According to the United States Environmental Protection Agency, wastewater can contain endocrine disrupting chemicals (EDCs) that, when released in the environment, may negatively affect fish populations. Two of the primary dangers include feminization and disruption of fish populations.
Wastewater plants are designed to rid wastewater of pathogens, waste particles and nutrients, but potential EDCs are more difficult to eliminate. These chemicals end up in wastewater through a variety of ways, as they are present in pharmaceutical products, detergents, soaps, plastics, food and personal care products such as perfume. According to the EPA, the presence of EDCs has been shown to feminize fish populations that are downstream of wastewater treatment plants.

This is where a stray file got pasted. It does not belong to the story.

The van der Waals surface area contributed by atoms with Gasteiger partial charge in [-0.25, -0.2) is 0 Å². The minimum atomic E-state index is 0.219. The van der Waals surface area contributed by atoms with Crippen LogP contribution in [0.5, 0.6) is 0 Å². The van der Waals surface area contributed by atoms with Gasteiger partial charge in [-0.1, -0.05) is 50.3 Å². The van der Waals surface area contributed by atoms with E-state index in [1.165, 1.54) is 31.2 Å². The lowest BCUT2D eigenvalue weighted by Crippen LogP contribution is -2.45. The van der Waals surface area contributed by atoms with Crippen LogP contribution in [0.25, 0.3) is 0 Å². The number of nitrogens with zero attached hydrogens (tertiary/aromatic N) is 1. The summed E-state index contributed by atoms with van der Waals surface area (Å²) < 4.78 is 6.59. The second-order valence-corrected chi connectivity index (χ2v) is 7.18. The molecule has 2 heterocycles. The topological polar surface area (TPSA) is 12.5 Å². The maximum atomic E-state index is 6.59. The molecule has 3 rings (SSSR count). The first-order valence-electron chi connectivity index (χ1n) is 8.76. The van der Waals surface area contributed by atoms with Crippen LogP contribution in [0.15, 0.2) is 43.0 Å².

The other serious effect from EDCs in wastewater is their ability to disrupt fish populations. One study performed by the Department of Fisheries and Oceans Canada exposed fathead minnow in a lake to low concentrations of estrogen. Within 3 years, the reproductive development of both the male and female minnows had suffered from serious defects and led to a near extinction of the fish from the lake. The amount of estrogen used in the study was similar to the amount measured in sewage-infested waterways, which shows that EDCs present in wastewater have the potential to disrupt wild fish populations.